‘A Township Tale’ Quest Review – VR’s Most Immersive MMO-like Yet

By


MMO-like A Township Tale has been available on PC VR for a few years now, but today’s launch on Quest opens the game up to a whole new audience. With support for up to eight simultaneous players and immersive interactions at its core, there’s nothing else quite like A Township Tale out there.

A Township Tale Details:

Available On: Oculus Quest & PC VR
Price:
$10 (Quest), Free (PC)
Cross-play: No (planned for future)
Developer
: Alta
Release Date: July 15th, 2021
Reviewed On: Quest 2

A Township Tale is free-to-play on PC but costs $10 on Quest. However, the Quest version includes 1,000 Talems (the in-game currency for premium cosmetics) and the ability to run your own server (which on PC costs $10 per month).

Gameplay

On its face, Township Tale is a game about finding an abandoned town and working together with friends to fix it up and create a functional community. Along the way there’s tons to explore and discover. Not just the world around the town, but the game’s breadth of mechanics and professions like cooking, mining, blacksmithing, carpentry, and more.

Image courtesy Alta

Township Tale is very open-ended; there is no explicit story or quest structure. The game starts you off with a tutorial of the absolute basics. It’s up to you—and your compatriots—to figure out the rest. At its best, discovering how the world works is a blast. Every time you find a new item, area, or learn how to make something new, it feels like the world is expanding before your eyes.

While some parts of the game—thanks to fairly intuitive immersive designs—offer that thrill, other parts can feel obtuse and frustrating. Players who are not patient and persistent will likely tire of Township Tale quickly for this reason. And while you could certainly opt to look everything up in the official Wiki, discovering it together is really the heart of the game.

Whether or not you have friends to share in the highs and lows of discovery and adventure will likely play a significant role in your enjoyment of the game. While any number of players can ‘belong’ to a server, up to eight can be connected at once on Quest. Cross-play with PC isn’t supported, but developer Alta says it expects to add this in the future.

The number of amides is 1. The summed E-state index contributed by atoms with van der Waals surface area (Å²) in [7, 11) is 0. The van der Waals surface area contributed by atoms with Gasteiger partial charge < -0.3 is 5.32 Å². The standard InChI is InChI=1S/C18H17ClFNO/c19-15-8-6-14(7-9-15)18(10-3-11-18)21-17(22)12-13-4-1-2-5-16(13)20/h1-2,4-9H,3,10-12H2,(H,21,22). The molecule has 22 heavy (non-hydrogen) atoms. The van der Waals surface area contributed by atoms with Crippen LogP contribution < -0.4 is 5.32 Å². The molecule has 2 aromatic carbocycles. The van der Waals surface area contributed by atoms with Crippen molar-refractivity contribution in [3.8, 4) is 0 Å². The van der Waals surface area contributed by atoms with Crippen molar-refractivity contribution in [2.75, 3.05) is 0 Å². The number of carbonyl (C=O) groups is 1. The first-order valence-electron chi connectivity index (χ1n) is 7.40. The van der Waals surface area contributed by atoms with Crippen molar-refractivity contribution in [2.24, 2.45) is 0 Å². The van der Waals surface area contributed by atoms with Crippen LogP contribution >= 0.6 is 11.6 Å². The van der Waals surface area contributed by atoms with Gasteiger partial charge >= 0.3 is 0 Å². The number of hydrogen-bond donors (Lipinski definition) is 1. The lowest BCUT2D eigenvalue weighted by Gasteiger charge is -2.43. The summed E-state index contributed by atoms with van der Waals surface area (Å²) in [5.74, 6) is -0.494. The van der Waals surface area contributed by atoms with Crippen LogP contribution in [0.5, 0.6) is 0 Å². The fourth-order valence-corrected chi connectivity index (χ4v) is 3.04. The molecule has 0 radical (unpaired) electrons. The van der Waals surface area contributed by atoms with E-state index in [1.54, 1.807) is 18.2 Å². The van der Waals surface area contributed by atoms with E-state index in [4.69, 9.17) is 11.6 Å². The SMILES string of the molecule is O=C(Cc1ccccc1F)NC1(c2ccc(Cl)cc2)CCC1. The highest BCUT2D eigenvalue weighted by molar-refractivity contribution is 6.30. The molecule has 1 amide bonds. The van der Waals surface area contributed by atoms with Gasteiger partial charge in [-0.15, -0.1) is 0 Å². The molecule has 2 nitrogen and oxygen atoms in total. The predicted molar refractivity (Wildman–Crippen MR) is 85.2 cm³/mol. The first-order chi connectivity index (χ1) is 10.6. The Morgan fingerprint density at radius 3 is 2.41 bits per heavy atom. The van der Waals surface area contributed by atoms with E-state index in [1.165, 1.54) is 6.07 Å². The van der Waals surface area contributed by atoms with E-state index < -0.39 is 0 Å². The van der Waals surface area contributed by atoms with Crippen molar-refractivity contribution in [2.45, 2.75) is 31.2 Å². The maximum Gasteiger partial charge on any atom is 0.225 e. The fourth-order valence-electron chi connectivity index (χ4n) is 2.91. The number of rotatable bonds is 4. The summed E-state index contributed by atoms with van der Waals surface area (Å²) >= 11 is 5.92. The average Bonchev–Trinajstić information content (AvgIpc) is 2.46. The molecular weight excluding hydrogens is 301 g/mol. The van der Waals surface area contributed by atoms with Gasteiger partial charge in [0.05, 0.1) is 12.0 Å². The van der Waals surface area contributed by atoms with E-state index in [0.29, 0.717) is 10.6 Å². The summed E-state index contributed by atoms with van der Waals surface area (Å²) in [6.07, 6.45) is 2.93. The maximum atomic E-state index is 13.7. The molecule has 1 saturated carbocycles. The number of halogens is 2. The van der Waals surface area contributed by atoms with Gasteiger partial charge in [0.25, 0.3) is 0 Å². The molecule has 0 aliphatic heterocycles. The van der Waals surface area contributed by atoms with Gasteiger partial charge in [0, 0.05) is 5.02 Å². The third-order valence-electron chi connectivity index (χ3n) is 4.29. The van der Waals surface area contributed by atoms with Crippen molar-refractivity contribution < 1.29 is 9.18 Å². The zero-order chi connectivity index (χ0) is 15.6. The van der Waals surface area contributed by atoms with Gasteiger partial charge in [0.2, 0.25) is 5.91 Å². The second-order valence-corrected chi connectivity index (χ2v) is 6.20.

Township Tale’s avatar system has great customization thanks to a wide range of options, including the ability to pick the color (and often secondary color) of pretty much anything you can customize on your character. Figuring out how to save your avatar and apply it before joining a server can be pretty confusing on the first run, but it works pretty well once you understand it, and supports 10 different avatar outfits which you can swap between.

While Township Tale might be missing the ‘massive’ part of ‘massively multiplayer online’ (MMO), it definitely has that MMO-like feel of adventuring around a persistent world that everyone is contributing to. I can’t imagine playing the game solo (nor would I recommend it); there’s a ton to do and a lot to learn; you’re going to want some friends to share the load, otherwise much of the game could feel like a tiresome grind.

While there’s also lands to explore and enemies to slay, Township Tale’s crafting professions really steal the spotlight. Gathering resources to build things is usually the motivating force behind what you decide to do in the game.

If you want to make a sword, for instance, you’ll need to mine ore. To mine ore you’ll need to make a pickaxe. To make a pickaxe you’ll need to learn carpentry to make a handle. To make a handle you’ll need wood. To get wood you need to chop down trees. Etc.